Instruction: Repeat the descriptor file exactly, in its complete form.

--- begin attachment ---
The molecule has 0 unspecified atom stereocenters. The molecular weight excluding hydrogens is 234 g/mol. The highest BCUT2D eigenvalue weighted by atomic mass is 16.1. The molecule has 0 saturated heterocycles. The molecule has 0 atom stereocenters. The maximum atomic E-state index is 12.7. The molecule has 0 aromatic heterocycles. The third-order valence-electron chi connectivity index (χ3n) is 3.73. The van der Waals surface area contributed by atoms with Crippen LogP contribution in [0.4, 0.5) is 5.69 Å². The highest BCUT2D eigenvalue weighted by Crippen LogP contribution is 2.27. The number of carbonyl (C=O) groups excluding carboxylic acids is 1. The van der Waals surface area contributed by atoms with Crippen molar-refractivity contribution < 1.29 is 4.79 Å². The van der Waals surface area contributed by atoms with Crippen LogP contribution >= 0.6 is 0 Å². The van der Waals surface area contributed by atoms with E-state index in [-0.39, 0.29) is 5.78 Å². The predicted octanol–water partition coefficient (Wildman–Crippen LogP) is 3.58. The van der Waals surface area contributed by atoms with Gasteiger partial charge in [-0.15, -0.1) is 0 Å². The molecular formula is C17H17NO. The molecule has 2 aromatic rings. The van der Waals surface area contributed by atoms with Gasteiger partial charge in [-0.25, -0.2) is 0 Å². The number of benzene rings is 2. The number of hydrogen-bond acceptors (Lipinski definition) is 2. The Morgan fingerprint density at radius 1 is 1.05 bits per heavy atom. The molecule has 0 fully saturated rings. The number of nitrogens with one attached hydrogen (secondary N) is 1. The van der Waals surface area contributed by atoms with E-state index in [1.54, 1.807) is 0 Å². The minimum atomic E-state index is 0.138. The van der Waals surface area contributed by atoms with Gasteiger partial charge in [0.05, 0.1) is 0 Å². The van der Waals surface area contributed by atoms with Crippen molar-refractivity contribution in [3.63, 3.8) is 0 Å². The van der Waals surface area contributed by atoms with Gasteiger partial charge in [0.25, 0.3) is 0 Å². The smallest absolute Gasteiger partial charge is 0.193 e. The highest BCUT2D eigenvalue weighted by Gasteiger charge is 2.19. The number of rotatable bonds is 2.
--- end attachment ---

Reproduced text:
The molecule has 0 unspecified atom stereocenters. The molecular weight excluding hydrogens is 234 g/mol. The highest BCUT2D eigenvalue weighted by atomic mass is 16.1. The molecule has 0 saturated heterocycles. The molecule has 0 atom stereocenters. The maximum atomic E-state index is 12.7. The molecule has 0 aromatic heterocycles. The third-order valence-electron chi connectivity index (χ3n) is 3.73. The van der Waals surface area contributed by atoms with Crippen LogP contribution in [0.4, 0.5) is 5.69 Å². The highest BCUT2D eigenvalue weighted by Crippen LogP contribution is 2.27. The number of carbonyl (C=O) groups excluding carboxylic acids is 1. The van der Waals surface area contributed by atoms with Crippen molar-refractivity contribution < 1.29 is 4.79 Å². The van der Waals surface area contributed by atoms with Crippen LogP contribution >= 0.6 is 0 Å². The van der Waals surface area contributed by atoms with E-state index in [-0.39, 0.29) is 5.78 Å². The predicted octanol–water partition coefficient (Wildman–Crippen LogP) is 3.58. The van der Waals surface area contributed by atoms with Gasteiger partial charge in [-0.15, -0.1) is 0 Å². The molecular formula is C17H17NO. The molecule has 2 aromatic rings. The van der Waals surface area contributed by atoms with Gasteiger partial charge in [-0.25, -0.2) is 0 Å². The number of benzene rings is 2. The number of hydrogen-bond acceptors (Lipinski definition) is 2. The Morgan fingerprint density at radius 1 is 1.05 bits per heavy atom. The molecule has 0 fully saturated rings. The number of nitrogens with one attached hydrogen (secondary N) is 1. The van der Waals surface area contributed by atoms with E-state index in [1.54, 1.807) is 0 Å². The minimum atomic E-state index is 0.138. The van der Waals surface area contributed by atoms with Gasteiger partial charge in [0.05, 0.1) is 0 Å². The van der Waals surface area contributed by atoms with Crippen molar-refractivity contribution in [3.63, 3.8) is 0 Å². The van der Waals surface area contributed by atoms with Gasteiger partial charge in [0.25, 0.3) is 0 Å². The smallest absolute Gasteiger partial charge is 0.193 e. The highest BCUT2D eigenvalue weighted by Gasteiger charge is 2.19. The number of rotatable bonds is 2.